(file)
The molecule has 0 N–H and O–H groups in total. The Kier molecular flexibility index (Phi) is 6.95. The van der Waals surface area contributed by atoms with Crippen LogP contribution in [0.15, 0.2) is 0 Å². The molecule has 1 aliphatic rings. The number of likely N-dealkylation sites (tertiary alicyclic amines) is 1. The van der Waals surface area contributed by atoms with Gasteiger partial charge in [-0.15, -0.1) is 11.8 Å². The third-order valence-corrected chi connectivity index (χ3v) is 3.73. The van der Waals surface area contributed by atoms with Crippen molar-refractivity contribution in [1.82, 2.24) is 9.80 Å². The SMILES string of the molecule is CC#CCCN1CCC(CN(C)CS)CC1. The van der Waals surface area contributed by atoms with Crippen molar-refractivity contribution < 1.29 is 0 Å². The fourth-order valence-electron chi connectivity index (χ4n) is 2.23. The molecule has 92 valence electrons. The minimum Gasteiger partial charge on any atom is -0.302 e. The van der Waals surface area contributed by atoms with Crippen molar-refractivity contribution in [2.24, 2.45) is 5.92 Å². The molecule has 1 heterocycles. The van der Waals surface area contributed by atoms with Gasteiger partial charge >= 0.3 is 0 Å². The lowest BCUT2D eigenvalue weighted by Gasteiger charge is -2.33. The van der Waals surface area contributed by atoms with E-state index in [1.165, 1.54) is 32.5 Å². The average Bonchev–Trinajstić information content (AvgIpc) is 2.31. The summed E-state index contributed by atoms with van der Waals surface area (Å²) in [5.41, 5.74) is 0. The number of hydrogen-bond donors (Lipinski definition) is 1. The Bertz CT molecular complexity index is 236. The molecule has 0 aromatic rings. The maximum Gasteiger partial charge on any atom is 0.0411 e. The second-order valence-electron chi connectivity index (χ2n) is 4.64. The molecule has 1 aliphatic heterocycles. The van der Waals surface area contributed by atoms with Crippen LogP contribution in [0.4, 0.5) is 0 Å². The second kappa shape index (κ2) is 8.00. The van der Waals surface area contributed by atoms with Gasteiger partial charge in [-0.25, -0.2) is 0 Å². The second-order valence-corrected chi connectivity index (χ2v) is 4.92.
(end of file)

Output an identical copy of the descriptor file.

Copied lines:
The molecule has 0 N–H and O–H groups in total. The Kier molecular flexibility index (Phi) is 6.95. The van der Waals surface area contributed by atoms with Crippen LogP contribution in [0.15, 0.2) is 0 Å². The molecule has 1 aliphatic rings. The number of likely N-dealkylation sites (tertiary alicyclic amines) is 1. The van der Waals surface area contributed by atoms with Gasteiger partial charge in [-0.15, -0.1) is 11.8 Å². The third-order valence-corrected chi connectivity index (χ3v) is 3.73. The van der Waals surface area contributed by atoms with Crippen molar-refractivity contribution in [1.82, 2.24) is 9.80 Å². The SMILES string of the molecule is CC#CCCN1CCC(CN(C)CS)CC1. The van der Waals surface area contributed by atoms with Crippen molar-refractivity contribution < 1.29 is 0 Å². The fourth-order valence-electron chi connectivity index (χ4n) is 2.23. The molecule has 92 valence electrons. The minimum Gasteiger partial charge on any atom is -0.302 e. The van der Waals surface area contributed by atoms with Crippen molar-refractivity contribution in [2.24, 2.45) is 5.92 Å². The molecule has 1 heterocycles. The van der Waals surface area contributed by atoms with Gasteiger partial charge >= 0.3 is 0 Å². The lowest BCUT2D eigenvalue weighted by Gasteiger charge is -2.33. The van der Waals surface area contributed by atoms with E-state index in [1.165, 1.54) is 32.5 Å². The average Bonchev–Trinajstić information content (AvgIpc) is 2.31. The summed E-state index contributed by atoms with van der Waals surface area (Å²) in [5.41, 5.74) is 0. The number of hydrogen-bond donors (Lipinski definition) is 1. The Bertz CT molecular complexity index is 236. The molecule has 0 aromatic rings. The maximum Gasteiger partial charge on any atom is 0.0411 e. The second-order valence-electron chi connectivity index (χ2n) is 4.64. The molecule has 1 aliphatic heterocycles. The van der Waals surface area contributed by atoms with Crippen LogP contribution in [0.4, 0.5) is 0 Å². The second kappa shape index (κ2) is 8.00. The van der Waals surface area contributed by atoms with Gasteiger partial charge in [-0.25, -0.2) is 0 Å². The second-order valence-corrected chi connectivity index (χ2v) is 4.92.